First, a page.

Friday, September 12, 2014

Making a Mountain of a Molehill

I read through Dora's diaries.  They covered her life from age seven to her eleventh birthday.  I shared a sample of the diligence and effort she expended in keeping the journals, and while entries were not made on a daily basis, they did present a picture of the life of a little girl in the Appalachian hills at the turn of the century.

My purpose in obtaining the diaries was to find stories from Uncle Jep as told in his younger day, a time before I knew him.  So I am not sharing further the intimate details of Dora's life, but rather I have selected a couple of stories as told by Uncle Jeptha and recorded by the youngster who listened to them.

Caney Creek
June 29, 1900

I was in Uncle Jeptha's garden today.  He was hoeing the corn.  Aunt Grace was picking snap beans.  I would help her with them later.

"Girl," Uncle Jeptha said, as he stopped and leaned on his hoe handle, "you see thet biggest ridge yonder?  The Great Ridge?  Do you know whut thet is called?

"Of, course, Uncle Jeptha.  It is Clinch Mountain.  Everyone knows that."

"Good.  But do you know how it come to be?"

"A course, Uncle.  God made it.  He made everything."

"Waal, yes, I s'posin' He did.  But do you know how He make hit?"  'Course you don't, but you need to know, so I'ma tell ya.  Way off north an' east a here, way up in Ol' Virginny, way back afore any these ridges was made, there live a mole.  You know whut a mole is, Girl?"

"Course I do.  Look yonder just the other side the fence, a runnin' through the grass there.  There is a molehill, right there!"

"Why, so there is, Chile.  So you know how it come thet a mole will burra in the earth, jes' so."  Waal, this here mole I'ma tellin' ya about was no or'nary mole.  He were the King of all the Moles, 'n he were the hugest mole thet ever was.  Why, he was so huge, thet when he stood on the ground his head reach mought nigh ta the sky!"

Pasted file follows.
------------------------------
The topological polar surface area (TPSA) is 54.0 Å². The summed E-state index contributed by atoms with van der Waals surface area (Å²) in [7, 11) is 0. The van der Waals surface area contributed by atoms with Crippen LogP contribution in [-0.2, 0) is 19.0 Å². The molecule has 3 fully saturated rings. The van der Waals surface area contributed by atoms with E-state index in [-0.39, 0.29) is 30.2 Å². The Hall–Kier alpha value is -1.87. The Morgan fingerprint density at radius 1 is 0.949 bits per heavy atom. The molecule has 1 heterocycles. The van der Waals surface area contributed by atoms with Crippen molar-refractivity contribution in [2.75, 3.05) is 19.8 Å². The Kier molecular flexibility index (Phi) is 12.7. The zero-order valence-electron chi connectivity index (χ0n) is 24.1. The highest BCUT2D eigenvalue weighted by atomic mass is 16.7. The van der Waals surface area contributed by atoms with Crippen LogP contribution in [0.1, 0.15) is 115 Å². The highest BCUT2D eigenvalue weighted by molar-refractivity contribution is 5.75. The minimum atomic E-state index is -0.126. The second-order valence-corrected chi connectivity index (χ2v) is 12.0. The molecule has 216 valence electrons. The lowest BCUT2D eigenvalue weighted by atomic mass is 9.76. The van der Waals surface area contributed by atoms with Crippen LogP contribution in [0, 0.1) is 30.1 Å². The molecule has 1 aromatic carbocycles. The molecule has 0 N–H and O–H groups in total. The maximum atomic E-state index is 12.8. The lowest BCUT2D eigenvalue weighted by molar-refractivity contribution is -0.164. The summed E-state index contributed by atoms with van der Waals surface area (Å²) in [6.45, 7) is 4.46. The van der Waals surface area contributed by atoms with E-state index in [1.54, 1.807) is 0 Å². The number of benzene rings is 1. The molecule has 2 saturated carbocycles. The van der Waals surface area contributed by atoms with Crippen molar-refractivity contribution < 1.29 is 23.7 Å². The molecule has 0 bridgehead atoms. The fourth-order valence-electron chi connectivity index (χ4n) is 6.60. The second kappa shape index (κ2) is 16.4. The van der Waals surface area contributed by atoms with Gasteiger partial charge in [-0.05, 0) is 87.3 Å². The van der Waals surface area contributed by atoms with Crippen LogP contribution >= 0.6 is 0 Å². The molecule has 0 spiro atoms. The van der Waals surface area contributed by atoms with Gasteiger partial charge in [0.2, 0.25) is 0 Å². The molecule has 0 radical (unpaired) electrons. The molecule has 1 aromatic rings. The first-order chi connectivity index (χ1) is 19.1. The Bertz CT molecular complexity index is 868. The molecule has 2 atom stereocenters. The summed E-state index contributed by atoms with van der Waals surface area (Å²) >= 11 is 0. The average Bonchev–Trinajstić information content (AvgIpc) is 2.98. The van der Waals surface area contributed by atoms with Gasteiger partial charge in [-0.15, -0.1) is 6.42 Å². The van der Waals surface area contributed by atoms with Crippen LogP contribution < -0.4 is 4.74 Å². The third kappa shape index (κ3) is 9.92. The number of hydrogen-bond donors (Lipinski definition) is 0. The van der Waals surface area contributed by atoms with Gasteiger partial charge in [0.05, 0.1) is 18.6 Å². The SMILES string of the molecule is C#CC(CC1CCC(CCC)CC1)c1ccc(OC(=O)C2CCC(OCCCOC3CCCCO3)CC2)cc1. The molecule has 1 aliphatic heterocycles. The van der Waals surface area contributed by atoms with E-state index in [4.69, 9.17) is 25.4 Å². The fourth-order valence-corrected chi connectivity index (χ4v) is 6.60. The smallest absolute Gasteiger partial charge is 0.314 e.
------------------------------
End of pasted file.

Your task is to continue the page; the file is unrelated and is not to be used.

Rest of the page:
(I see Aunt Grace set her bucket down, stand up straight and lean against the fence.  She is looking square at Uncle, but he pays her no nevermind and go right on with his story.)

"So it happen one sunny day King Mole stick his head in th' groun'.  Mole don't like the sunlight, doncha know, 'n he start a flingin' dirt with his giant claws, twel he gone plumb underground, then he start to move along, as a mole will do.  An' he head off to'rd Tennessee, 'n he keep agoin'.  Why, he never come up out the ground twel he were all the way 'tother side a Rutledge.  You know where Rutledge is, Girl?'

"Course I do, Uncle.  My daddy come from Rutledge.  He grew up there.  He says the town is named for his people."

"Good Girl!  Why, yes hit were named for yer Daddy's people.  There is another story there.  But anyway, as you can see, that mighty molehill make by King Mole is now call Clinch Mountain.  Yep, thet were some mole, thet were."

"Now, Jeptha Miller," that was Aunt Grace a chiming in, "why are you fillin' the child's head with such foolishness?"

"Now, Hon, whut can I say?  Thet was the way hit was."

"Run along to the house now, Dora, Sweetie," said Auntie. " I'll be right in 'n we will make some nice lemonade, then we'll snap these beans."

So I did, and we did.
Good night, Dear Diary

© 2014 David W. Lacy 47

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